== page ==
clock menu more-arrow no yes mobile

Filed under:

Here’s How The Cubs’ 2017 Season Could Go Wrong

Things look good heading into Sunday’s opener. What could happen to wreck 2017 for the Cubs?

Jasen Vinlove-USA TODAY Sports

SCOTTSDALE, Arizona — After the Cubs’ 103-win season in 2016 and the World Series championship, the consensus among writers, scouts, executives and fans was that the young core of the ballclub should make it possible (if not likely) that the Cubs could repeat their title in 2017, or at the very least be a contending team for several seasons.

I’m sticking with that view myself. Based on everything we know right now, there’s no reason this 2017 Cubs team shouldn’t be at least a 95-win team primed to make a long postseason run.

But things can and do go wrong with every baseball team, good and bad. Last year, when the Cubs lost Dexter Fowler for a few weeks mid-season, they turned in 20 games of looking like the worst team in baseball, going 5-15. The 2015 World Series champion Royals suffered major injury issues and finished 81-81, a decline of 14 wins, missing the postseason.

While I’m certainly not hoping for this, here are some of the factors that could ruin the 2017 season for the Cubs.

The bottom of the rotation

John Lackey is 38 years old. He missed a bit of time last year with some minor injuries and wasn’t tremendously effective in three postseason starts. He’s looked good in spring training, but what happens if he suddenly declines as some pitchers that age do? Also, starter Brett Anderson has a significant injury history. If he has a season like he did in 2015 with the Dodgers (31 starts, 3.69 ERA, 1.331 WHIP, 1.5 bWAR) he’ll be perfectly fine. A season like last year (numbers are ugly, you can see them here if you really want to) would be trouble.

Last year’s Cubs rotation was the best in baseball by a significant margin. If that doesn’t happen again, the bullpen could be stretched very thin.

Wade Davis fails at closer and the others don’t pick him up

Last year, the Cubs posted only 38 saves, which ranked 10th in the National League. The reason for this is that they were winning lots of games by blowout (42-13 in games decided by five or more runs), so a closer wasn’t needed much. Davis has looked bad in spring games and is coming off a minor injury. If he returns to 2014 form, the Cubs will be fine. If not, they’ll have to trust Hector Rondon, who hasn’t looked good this spring either, or Koji Uehara, who hasn’t closed games since 2015.

Kyle Schwarber fails to thrive on his return

This is a double-edged sword. Schwarber has looked fine in spring training, both in the field and at the plate. But he hasn’t played much (17 games, 48 at-bats, many regulars played more) and hasn’t really tested his surgically-repaired knee for several games in a row. The colder weather in St. Louis and Chicago won’t help him. He’s also taking on a new role as leadoff hitter, which I think he’ll succeed at. The Cubs will need him to be as good as Dexter Fowler in that role.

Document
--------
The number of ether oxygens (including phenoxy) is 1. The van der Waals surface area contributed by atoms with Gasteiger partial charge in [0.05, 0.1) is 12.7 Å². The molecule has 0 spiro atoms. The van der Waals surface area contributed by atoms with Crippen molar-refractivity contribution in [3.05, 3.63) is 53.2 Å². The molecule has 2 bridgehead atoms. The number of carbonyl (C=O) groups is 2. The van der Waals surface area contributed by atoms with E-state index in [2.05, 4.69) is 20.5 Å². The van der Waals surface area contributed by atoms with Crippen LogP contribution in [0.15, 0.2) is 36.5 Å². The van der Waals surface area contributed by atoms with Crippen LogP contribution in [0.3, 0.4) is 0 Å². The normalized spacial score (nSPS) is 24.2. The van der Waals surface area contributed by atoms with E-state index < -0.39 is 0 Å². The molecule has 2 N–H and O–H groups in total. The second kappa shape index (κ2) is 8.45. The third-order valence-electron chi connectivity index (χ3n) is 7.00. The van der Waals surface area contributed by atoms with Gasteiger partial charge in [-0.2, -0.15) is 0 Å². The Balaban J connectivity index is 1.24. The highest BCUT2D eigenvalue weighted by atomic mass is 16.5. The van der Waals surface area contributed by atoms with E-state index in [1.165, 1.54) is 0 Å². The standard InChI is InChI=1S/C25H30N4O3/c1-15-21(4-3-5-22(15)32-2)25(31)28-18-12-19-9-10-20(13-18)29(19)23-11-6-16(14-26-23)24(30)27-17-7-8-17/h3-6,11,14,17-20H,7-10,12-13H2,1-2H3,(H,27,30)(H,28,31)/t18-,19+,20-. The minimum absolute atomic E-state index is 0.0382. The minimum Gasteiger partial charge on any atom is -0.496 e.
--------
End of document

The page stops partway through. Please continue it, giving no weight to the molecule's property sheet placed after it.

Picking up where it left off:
Jason Heyward continues to be bad at the plate

Heyward’s new approach has had mixed results this spring. He’s hit a couple of home runs and smacked the ball hard on several other occasions. But he’s still hitting just .163/.268/.347. That won’t fly during the regular season. Other Cubs hitters picked him up last year and obviously his defense provides quite a bit of value. But the team really needs him to hit.

Jon Jay and Albert Almora Jr. don’t replace Fowler

In a platoon, Jay and Almora could provide a reasonable facsimile of Fowler. They’re certainly a defensive upgrade. What happens if neither one hits?


Those aren’t predictable, of course. I’ve already mentioned last year’s Royals as an example of a team that probably should have at least repeated as a playoff team, but had their year ruined by injuries. The 2011 Giants, coming off a World Series title, had their year wrecked when Buster Posey missed most of it with an injury. The Cubs were able to weather injuries last year because they had Almora and Willson Contreras available in the system. This year, it looks like Ian Happ could play that role. But the club’s depth doesn’t appear quite as good as it did a year ago.

Please note that I’m certainly not hoping any of these things happen and it’s quite possible that none of them will. This article is simply a way of pointing out that “stuff happens” to almost every sports team. Assuming none of them do, the Cubs ought to be at least a 95-win team and be right back there in the mix in October... and hopefully, all the way to November again.